Louisiana follows a curious course in its sanctions against illegitimacy. A common-law wife is allowed to sue under the Louisiana wrongful death statute. 4 When a married woman gives birth to an illegitimate child, he is, with a few exceptions, conclusively presumed to be legitimate.5 Louisiana makes no distinction between legitimate children and illegitimate children where incest is concerned.6 A mother may inherit from an illegitimate child whom she has acknowledged and vice versa.7 If the illegitimate son had a horse that was killed by the defendant and then died himself, his mother would have a right to sue for the loss of that property.8 If the illegitimate son were killed in an industrial accident at his place of employment, the mother would be eligible for recovery under the Louisiana Workmen's Compensation Act, if she were a dependent of his.9 Yet it is argued that since the legislature is dealing with 'sin,' it can deal with it selectively and is not compelled to adopt comprehensive or even consistent measures. See McLaughlin v. State of Florida, 379 U.S. 184, 191, 85 S.Ct. 283, 287, 13 L.Ed.2d 222. In this sense the present case is different from the Levy case, where by mere accident of birth the innocent, although illegitimate child was made a 'nonperson' by the legislature, when it came to recovery of damages for the wrongful death of his mother.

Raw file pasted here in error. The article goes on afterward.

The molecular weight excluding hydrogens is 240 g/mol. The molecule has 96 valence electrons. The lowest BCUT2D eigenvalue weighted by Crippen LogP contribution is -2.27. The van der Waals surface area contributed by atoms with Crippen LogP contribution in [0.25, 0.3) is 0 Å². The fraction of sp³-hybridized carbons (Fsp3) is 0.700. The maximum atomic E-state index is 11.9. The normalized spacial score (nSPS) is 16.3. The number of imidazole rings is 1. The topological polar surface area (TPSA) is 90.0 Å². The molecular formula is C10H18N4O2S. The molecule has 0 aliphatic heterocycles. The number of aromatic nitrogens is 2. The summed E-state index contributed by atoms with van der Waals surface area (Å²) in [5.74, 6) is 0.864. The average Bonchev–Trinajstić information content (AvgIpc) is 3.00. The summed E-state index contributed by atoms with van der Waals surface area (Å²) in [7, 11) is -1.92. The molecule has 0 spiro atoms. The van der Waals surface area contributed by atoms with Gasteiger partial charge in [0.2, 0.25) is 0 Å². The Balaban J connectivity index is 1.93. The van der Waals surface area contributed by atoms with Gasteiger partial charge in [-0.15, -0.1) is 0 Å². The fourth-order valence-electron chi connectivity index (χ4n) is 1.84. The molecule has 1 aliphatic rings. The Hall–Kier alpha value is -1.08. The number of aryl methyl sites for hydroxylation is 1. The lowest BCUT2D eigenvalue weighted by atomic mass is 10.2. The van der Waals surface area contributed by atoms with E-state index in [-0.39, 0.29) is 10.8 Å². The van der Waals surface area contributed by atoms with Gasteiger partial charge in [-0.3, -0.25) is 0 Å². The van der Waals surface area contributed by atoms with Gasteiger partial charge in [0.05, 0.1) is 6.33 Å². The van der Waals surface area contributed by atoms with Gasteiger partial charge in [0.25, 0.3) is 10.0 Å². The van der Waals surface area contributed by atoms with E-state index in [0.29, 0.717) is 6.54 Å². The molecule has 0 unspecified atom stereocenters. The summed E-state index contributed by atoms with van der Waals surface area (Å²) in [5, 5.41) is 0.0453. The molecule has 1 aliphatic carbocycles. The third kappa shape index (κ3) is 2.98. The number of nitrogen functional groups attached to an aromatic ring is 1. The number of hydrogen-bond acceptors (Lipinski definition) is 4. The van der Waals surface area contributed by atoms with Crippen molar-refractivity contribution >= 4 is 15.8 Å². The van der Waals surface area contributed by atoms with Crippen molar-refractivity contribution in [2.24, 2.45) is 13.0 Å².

Yet we see no possible rational basis (Morey v. Doud, 354 U.S. 457, 465—466, 77 S.Ct. 1344, 1349—1350, 1 L.Ed.2d 1485) for assuming that if the natural mother is allowed recovery for the wrongful death of her illegitimate child, the cause of illegitimacy will be served. It would, indeed, be farfetched to assume that women have illegitimate children so that they can be compensated in damages for their death. A law which creates an open season on illegitimates in the area of automobile accidents gives a windfall to tortfeasors. But it hardly has a causal connection with the 'sin,' which is, we are told, the historic reason for the creation of the disability. To saythat the test of equal protection should be the 'legal' rather than the biological relationship is to avoid the issue. For the Equal Protection Clause necessarily limits the authority of a State to draw such 'legal' lines as it chooses.